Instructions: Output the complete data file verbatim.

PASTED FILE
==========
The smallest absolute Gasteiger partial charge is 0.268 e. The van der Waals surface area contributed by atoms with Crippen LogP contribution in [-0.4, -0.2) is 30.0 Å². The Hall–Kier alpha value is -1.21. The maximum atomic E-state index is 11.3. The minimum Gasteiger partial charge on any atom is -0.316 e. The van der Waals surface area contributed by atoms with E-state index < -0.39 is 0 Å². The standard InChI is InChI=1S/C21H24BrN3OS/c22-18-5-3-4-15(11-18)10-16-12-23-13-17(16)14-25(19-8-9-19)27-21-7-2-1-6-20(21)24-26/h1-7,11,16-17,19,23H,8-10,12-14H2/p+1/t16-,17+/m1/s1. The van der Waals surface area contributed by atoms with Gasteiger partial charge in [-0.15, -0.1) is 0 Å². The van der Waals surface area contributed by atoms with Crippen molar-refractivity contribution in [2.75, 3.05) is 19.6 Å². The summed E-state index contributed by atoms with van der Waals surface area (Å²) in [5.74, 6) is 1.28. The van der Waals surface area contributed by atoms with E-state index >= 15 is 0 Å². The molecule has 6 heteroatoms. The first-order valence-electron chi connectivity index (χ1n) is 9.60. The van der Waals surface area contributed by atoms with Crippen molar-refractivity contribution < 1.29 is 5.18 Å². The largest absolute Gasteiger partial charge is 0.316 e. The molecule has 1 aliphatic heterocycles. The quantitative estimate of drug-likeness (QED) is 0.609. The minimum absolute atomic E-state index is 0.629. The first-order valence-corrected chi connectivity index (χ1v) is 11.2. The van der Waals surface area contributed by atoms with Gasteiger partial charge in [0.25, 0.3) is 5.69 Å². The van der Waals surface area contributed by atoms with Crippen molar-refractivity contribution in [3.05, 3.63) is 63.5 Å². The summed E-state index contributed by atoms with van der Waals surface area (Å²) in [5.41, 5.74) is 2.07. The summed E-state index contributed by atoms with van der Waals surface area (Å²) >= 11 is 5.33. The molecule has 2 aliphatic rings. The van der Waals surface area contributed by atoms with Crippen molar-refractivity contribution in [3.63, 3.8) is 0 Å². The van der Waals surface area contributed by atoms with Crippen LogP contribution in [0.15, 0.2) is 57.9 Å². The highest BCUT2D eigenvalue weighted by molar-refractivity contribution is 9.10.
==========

The smallest absolute Gasteiger partial charge is 0.268 e. The van der Waals surface area contributed by atoms with Crippen LogP contribution in [-0.4, -0.2) is 30.0 Å². The Hall–Kier alpha value is -1.21. The maximum atomic E-state index is 11.3. The minimum Gasteiger partial charge on any atom is -0.316 e. The van der Waals surface area contributed by atoms with E-state index < -0.39 is 0 Å². The standard InChI is InChI=1S/C21H24BrN3OS/c22-18-5-3-4-15(11-18)10-16-12-23-13-17(16)14-25(19-8-9-19)27-21-7-2-1-6-20(21)24-26/h1-7,11,16-17,19,23H,8-10,12-14H2/p+1/t16-,17+/m1/s1. The van der Waals surface area contributed by atoms with Gasteiger partial charge in [-0.15, -0.1) is 0 Å². The van der Waals surface area contributed by atoms with Crippen molar-refractivity contribution in [2.75, 3.05) is 19.6 Å². The summed E-state index contributed by atoms with van der Waals surface area (Å²) in [5.74, 6) is 1.28. The van der Waals surface area contributed by atoms with E-state index >= 15 is 0 Å². The molecule has 6 heteroatoms. The first-order valence-electron chi connectivity index (χ1n) is 9.60. The van der Waals surface area contributed by atoms with Crippen molar-refractivity contribution < 1.29 is 5.18 Å². The largest absolute Gasteiger partial charge is 0.316 e. The molecule has 1 aliphatic heterocycles. The quantitative estimate of drug-likeness (QED) is 0.609. The minimum absolute atomic E-state index is 0.629. The first-order valence-corrected chi connectivity index (χ1v) is 11.2. The van der Waals surface area contributed by atoms with Gasteiger partial charge in [0.25, 0.3) is 5.69 Å². The van der Waals surface area contributed by atoms with Crippen molar-refractivity contribution in [3.05, 3.63) is 63.5 Å². The summed E-state index contributed by atoms with van der Waals surface area (Å²) in [5.41, 5.74) is 2.07. The summed E-state index contributed by atoms with van der Waals surface area (Å²) >= 11 is 5.33. The molecule has 2 aliphatic rings. The van der Waals surface area contributed by atoms with Crippen molar-refractivity contribution in [3.63, 3.8) is 0 Å². The van der Waals surface area contributed by atoms with Crippen LogP contribution in [0.15, 0.2) is 57.9 Å². The highest BCUT2D eigenvalue weighted by molar-refractivity contribution is 9.10.